Students learning a second language.
Boroditsky along with colleague Dr. Alice Gaby at Monash University, came up with an empirical method to test the influence of language on thought. The Pormpuraaw were selected as subjects. This is an aboriginal community in northern Australia. Their native tongue is Kuuk Thaayorre. Instead of direction words like left and right, their language uses only the cardinal directions: north, south, east, and west. Instead of saying, “Please move your plate to the left” for instance, in Kuuk Thaayorre you would say, "Please move your plate south southwest." Another example, "There's a spider on your northeastern arm." Without being constantly aware of your geographical position, you simply cannot communicate in this language, past a few simple words.
The result Boroditsky writes is that “Speakers of languages like Kuuk Thaayorre are much better than English speakers at staying oriented and keeping track of where they are, even in unfamiliar landscapes or inside unfamiliar buildings.” But it goes beyond this. Their focus on spacial relations influences many other aspects of life including, “…time, number, musical pitch, kinship relations, morality, and emotions.”
The researchers set out to find how this emphasis on geographic location affects the Pormpuraaw’s outlook on time. To do so, they showed volunteers a set of images depicting time’s passage, such as a crocodile growing up, a banana being eaten, or a man aging. Researchers wanted participants to put the pictures into their correct order. Each volunteer was given two separate occasions to do so.
A Pormpuraaw man during a traditional dance.
The direction a language reads in is pivotal for this exercise. For Anglophones, the images would be placed from left to right, while a native Hebrew speaker would arrange them from right to left. All the Kuuk Thaayorre speakers arranged the pictures from east to west. If they were facing south, the pictures went from left to right. But if they were facing north, they went from right to left. Such arrangement held true whether the person faced east or west. It didn’t matter whether the researcher mentioned what direction the subject was facing or not.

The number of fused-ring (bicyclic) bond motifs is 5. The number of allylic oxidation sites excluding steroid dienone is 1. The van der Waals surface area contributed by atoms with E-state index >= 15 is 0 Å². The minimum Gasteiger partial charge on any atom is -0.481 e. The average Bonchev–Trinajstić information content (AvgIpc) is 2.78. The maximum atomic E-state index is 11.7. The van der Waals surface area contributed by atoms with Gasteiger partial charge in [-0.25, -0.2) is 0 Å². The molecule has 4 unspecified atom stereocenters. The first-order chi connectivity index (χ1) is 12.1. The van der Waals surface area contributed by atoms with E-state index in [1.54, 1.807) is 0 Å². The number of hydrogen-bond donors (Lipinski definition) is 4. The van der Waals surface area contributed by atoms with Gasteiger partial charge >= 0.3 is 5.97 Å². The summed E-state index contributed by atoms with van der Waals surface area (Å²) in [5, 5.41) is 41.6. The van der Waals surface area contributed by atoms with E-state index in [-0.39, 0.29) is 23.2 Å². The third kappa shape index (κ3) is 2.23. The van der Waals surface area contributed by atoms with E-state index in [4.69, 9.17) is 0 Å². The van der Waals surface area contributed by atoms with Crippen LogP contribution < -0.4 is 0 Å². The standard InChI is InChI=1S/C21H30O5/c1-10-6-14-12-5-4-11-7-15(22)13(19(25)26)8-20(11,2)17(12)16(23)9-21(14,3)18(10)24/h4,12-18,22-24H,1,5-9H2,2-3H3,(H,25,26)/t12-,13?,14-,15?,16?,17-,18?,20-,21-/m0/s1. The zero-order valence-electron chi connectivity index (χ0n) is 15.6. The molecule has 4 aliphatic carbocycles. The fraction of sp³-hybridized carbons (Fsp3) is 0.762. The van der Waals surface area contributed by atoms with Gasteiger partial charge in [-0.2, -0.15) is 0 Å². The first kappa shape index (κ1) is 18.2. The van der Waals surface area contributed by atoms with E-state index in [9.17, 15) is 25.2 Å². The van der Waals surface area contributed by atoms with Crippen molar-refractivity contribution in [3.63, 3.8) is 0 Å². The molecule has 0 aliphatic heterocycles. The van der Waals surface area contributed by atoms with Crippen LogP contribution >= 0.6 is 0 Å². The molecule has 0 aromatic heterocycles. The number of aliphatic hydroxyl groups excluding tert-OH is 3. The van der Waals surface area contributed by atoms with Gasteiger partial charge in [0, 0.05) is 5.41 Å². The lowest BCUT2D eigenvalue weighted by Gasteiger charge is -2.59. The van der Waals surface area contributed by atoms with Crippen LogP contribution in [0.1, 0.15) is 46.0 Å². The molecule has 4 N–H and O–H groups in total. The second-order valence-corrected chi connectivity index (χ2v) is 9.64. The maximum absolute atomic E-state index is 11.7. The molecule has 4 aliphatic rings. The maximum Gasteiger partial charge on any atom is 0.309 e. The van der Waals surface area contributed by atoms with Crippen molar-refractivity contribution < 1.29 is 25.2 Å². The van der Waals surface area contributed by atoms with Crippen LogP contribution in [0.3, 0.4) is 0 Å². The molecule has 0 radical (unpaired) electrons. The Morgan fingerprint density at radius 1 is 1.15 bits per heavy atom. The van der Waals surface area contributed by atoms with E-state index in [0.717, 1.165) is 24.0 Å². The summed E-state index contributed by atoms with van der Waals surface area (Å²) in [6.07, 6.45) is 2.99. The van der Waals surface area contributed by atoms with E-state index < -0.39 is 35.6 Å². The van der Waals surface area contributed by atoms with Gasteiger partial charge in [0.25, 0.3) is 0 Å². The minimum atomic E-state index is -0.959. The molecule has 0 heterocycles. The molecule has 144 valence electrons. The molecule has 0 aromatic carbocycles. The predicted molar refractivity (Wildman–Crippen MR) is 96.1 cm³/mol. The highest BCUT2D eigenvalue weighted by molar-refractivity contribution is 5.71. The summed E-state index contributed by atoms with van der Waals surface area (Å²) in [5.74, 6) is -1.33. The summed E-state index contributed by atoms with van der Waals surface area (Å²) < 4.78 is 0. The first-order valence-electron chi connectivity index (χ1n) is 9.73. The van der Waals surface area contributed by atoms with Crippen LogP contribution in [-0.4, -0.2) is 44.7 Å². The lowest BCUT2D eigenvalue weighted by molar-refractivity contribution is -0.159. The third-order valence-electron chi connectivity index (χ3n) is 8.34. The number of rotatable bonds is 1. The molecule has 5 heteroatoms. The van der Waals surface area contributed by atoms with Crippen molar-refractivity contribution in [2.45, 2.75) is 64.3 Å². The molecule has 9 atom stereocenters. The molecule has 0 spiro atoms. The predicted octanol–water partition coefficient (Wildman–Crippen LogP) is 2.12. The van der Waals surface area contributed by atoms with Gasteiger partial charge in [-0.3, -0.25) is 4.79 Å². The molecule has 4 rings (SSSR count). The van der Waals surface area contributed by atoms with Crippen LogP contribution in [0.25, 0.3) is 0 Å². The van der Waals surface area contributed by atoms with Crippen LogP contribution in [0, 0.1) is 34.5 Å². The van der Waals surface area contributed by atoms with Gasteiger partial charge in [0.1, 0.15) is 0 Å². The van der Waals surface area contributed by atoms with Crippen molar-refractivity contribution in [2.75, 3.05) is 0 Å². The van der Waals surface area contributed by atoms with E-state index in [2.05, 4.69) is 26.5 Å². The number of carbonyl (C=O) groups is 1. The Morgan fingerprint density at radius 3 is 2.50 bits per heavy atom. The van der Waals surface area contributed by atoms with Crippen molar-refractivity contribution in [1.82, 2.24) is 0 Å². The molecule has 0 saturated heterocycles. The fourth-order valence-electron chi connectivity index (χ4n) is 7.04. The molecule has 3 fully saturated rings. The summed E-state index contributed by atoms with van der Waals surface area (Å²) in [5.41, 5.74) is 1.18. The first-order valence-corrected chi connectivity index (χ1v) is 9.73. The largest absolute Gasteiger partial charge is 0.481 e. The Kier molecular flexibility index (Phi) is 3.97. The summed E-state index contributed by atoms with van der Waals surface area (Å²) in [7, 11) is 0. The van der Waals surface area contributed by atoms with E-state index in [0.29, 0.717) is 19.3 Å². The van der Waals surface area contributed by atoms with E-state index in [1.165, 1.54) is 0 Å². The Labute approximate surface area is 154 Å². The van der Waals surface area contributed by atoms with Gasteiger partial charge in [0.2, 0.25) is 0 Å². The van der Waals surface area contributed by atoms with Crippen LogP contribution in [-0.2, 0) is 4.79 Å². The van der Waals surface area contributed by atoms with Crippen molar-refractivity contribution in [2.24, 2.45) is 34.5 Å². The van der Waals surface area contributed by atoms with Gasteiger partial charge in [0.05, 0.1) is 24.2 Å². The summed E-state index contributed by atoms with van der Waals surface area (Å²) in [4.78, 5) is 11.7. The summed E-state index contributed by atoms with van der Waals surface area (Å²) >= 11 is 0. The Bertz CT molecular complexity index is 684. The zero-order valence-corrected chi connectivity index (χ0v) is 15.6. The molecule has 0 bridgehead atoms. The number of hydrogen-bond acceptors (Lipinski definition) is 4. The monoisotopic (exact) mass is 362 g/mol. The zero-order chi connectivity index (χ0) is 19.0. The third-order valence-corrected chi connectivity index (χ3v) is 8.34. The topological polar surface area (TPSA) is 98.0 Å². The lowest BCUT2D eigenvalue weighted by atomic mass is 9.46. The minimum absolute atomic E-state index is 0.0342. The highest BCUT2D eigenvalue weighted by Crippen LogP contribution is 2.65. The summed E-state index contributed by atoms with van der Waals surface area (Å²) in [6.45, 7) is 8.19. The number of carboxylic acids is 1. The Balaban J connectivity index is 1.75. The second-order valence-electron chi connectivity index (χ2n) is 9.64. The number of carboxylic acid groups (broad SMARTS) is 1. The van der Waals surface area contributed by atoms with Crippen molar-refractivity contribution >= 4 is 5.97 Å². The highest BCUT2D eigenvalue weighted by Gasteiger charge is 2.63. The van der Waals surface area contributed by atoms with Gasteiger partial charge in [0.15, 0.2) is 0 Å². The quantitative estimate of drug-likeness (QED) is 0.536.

But these findings go beyond better understanding of a specific community. Boroditsky said that they have much broader implications for “…politics, law, and religion.” Truly, if we can account for cultural differences properly, we should be better at bridging the gaps between peoples, and can deal with individuals and groups from different backgrounds more fairly.
Beyond her research, “Other studies have found effects of language on how people construe events, reason about causality, keep track of number, understand material substance, perceive and experience emotion, reason about other people's minds, choose to take risks, and even in the way they choose professions and spouses.”
Boroditsky said that people from different cultures diverge according to “patterns of metaphor” within language. These surface in art as well. For example when it comes to symbolism, “German painters are more likely to paint death as a man, whereas Russian painters are more likely to paint death as a woman.” In 85% of all artistic renderings, the sex of the figure portrayed relates directly to the grammatical gender of the word in the artist’s native tongue. The next step according to Prof. Boroditsky, is to find out is whether it is culture that shapes thought which language only conveys, or if it is language itself that does the shaping.
To learn about how language changes the brain, click here:
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Political division is nothing new. Throughout American history there have been numerous flare ups in which the political arena was more than just tense but incideniary. In a letter addressed to William Hamilton in 1800, Thomas Jefferson once lamented about how an emotional fervor had swept over the populace in regards to a certain political issue at the time. It disturbed him greatly to see how these political issues seemed to seep into every area of life and even affect people's interpersonal relationships. At one point in the letter he states: